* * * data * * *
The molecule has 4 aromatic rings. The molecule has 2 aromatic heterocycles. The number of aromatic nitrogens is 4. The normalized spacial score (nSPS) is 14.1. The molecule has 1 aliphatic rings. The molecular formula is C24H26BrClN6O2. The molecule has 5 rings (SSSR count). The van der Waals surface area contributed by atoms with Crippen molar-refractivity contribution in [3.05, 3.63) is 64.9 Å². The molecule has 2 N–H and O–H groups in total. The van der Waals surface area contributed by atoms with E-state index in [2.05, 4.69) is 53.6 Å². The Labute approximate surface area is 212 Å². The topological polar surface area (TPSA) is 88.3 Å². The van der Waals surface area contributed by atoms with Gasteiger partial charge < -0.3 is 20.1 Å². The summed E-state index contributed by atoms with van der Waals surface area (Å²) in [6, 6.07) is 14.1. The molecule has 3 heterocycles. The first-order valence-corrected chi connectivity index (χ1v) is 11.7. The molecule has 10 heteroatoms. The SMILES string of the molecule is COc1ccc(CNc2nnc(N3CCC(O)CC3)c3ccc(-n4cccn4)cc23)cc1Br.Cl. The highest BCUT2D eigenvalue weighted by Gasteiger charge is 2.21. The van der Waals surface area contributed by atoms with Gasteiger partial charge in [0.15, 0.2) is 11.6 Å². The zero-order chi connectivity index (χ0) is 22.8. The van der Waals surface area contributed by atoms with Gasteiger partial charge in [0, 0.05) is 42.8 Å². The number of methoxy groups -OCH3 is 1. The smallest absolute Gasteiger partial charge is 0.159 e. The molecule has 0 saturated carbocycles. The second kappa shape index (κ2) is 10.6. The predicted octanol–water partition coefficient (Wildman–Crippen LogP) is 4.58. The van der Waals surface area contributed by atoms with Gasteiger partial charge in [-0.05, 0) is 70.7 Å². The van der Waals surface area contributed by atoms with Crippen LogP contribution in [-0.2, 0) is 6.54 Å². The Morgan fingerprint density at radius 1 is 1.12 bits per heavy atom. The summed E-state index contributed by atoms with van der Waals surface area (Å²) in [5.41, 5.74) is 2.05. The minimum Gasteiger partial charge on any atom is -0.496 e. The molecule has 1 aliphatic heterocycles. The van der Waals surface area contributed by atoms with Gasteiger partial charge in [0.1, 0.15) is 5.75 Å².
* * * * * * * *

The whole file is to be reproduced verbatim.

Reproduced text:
The molecule has 4 aromatic rings. The molecule has 2 aromatic heterocycles. The number of aromatic nitrogens is 4. The normalized spacial score (nSPS) is 14.1. The molecule has 1 aliphatic rings. The molecular formula is C24H26BrClN6O2. The molecule has 5 rings (SSSR count). The van der Waals surface area contributed by atoms with Crippen molar-refractivity contribution in [3.05, 3.63) is 64.9 Å². The molecule has 2 N–H and O–H groups in total. The van der Waals surface area contributed by atoms with E-state index in [2.05, 4.69) is 53.6 Å². The Labute approximate surface area is 212 Å². The topological polar surface area (TPSA) is 88.3 Å². The van der Waals surface area contributed by atoms with Gasteiger partial charge < -0.3 is 20.1 Å². The summed E-state index contributed by atoms with van der Waals surface area (Å²) in [6, 6.07) is 14.1. The molecule has 3 heterocycles. The first-order valence-corrected chi connectivity index (χ1v) is 11.7. The molecule has 10 heteroatoms. The SMILES string of the molecule is COc1ccc(CNc2nnc(N3CCC(O)CC3)c3ccc(-n4cccn4)cc23)cc1Br.Cl. The highest BCUT2D eigenvalue weighted by Gasteiger charge is 2.21. The van der Waals surface area contributed by atoms with Gasteiger partial charge in [0.15, 0.2) is 11.6 Å². The zero-order chi connectivity index (χ0) is 22.8. The van der Waals surface area contributed by atoms with Gasteiger partial charge in [0, 0.05) is 42.8 Å². The number of methoxy groups -OCH3 is 1. The smallest absolute Gasteiger partial charge is 0.159 e. The molecule has 0 saturated carbocycles. The second kappa shape index (κ2) is 10.6. The predicted octanol–water partition coefficient (Wildman–Crippen LogP) is 4.58. The van der Waals surface area contributed by atoms with Gasteiger partial charge in [-0.05, 0) is 70.7 Å². The van der Waals surface area contributed by atoms with Crippen LogP contribution in [-0.2, 0) is 6.54 Å². The Morgan fingerprint density at radius 1 is 1.12 bits per heavy atom. The summed E-state index contributed by atoms with van der Waals surface area (Å²) in [5.41, 5.74) is 2.05. The minimum Gasteiger partial charge on any atom is -0.496 e. The molecule has 1 aliphatic heterocycles. The van der Waals surface area contributed by atoms with Gasteiger partial charge in [0.1, 0.15) is 5.75 Å².